Teams of plain clothes detectives can provide an average of 40% Return on Investment on contract costs through goods recovered and private prosecutions for civil recovery proceedings in Courts of Law.

Those teams are trained to identify where gangs are preying on customers and spot the range of covert methods that criminals use. The latter may involve switching price labels or collusion with dishonest staff, for example, at the Point of Sale.

Deploying detectives is notably effective when they work in unison with uniformed officers and security systems to prevent thieves legally and safely, subsequently securing the evidence necessary for a conviction.

Check Your Security Protection

Does your CCTV equipment monitor the products and areas most vulnerable to theft (including those areas accessed only by staff)? Can recorded images be easily checked and identified on a monitor after an event?

Conducted at the very least on an annual basis, a thorough security audit is recommended to ensure the retailer is benefiting from the range of services, equipment and systems now available. They can be particularly effective when combined together.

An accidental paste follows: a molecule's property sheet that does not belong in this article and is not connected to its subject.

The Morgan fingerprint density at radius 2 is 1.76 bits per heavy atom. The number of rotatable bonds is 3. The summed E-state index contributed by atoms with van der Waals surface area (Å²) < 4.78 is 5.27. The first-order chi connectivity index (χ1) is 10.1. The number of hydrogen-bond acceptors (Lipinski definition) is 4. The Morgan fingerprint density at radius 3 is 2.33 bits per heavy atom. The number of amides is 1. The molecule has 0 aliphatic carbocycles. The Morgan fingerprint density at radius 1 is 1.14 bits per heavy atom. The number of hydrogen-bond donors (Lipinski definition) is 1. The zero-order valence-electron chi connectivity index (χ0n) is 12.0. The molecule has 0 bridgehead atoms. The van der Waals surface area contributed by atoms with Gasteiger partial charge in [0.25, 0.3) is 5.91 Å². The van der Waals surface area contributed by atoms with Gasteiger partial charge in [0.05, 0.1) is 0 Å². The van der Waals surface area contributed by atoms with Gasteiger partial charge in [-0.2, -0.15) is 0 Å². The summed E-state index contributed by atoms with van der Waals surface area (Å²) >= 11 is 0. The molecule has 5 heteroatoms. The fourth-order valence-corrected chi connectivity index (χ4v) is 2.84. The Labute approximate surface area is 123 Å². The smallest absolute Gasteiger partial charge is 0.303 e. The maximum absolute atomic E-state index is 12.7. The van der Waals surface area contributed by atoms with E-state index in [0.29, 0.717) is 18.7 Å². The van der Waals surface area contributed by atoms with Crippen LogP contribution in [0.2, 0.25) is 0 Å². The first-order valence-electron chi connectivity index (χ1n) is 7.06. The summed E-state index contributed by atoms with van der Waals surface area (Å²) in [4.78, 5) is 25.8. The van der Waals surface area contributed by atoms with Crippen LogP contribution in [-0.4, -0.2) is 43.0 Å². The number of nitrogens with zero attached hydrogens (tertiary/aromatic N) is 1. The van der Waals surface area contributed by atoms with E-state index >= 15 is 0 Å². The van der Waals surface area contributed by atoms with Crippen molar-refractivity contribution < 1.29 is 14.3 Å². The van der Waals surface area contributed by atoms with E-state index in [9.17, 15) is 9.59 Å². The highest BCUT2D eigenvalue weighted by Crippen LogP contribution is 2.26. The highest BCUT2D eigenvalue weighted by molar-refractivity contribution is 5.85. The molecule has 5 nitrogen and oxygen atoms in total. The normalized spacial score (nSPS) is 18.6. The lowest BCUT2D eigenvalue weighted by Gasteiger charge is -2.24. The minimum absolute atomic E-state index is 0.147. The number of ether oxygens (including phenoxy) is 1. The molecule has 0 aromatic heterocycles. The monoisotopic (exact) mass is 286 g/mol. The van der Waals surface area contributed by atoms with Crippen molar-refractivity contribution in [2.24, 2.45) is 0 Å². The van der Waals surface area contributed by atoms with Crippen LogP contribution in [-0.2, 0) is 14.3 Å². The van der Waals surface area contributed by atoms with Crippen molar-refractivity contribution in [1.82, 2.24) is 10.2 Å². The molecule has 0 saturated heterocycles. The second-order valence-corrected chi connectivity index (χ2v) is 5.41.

In larger stores, for example, it’s possible to specify the ‘triangulation’ of technologies for maximum protection. This can include the use of Electronic Article Surveillance (EAS) tagging, CCTV and Electronic Point of Sale (EPoS) till monitoring such that if a tagged product triggers the alarm at the exit, the event is filmed on video and transactions at the EPoS can be checked.

Consider Remote Monitoring

The expertise and technology required for protection is increasingly specialised. Outsourcing the monitoring of CCTV and other systems to an ARC (Alarm Receiving Centre) offers the opportunity to benefit from the service provider’s investment in training and systems. Retailers can also benefit from a proportionate and timely response by dedicated security and emergency teams to any incident.

Security companies are now increasingly protecting logistics chains for major retailers, using GPS tracking, CCTV and two-way voice communications to monitor each high-value consignment from departure at the warehouse overnight to arrival at a retail outlet and then storage of the goods on site. Such a solution enables the end user to reduce the numbers of staff on a safe basis and protect lone worker-related deliveries.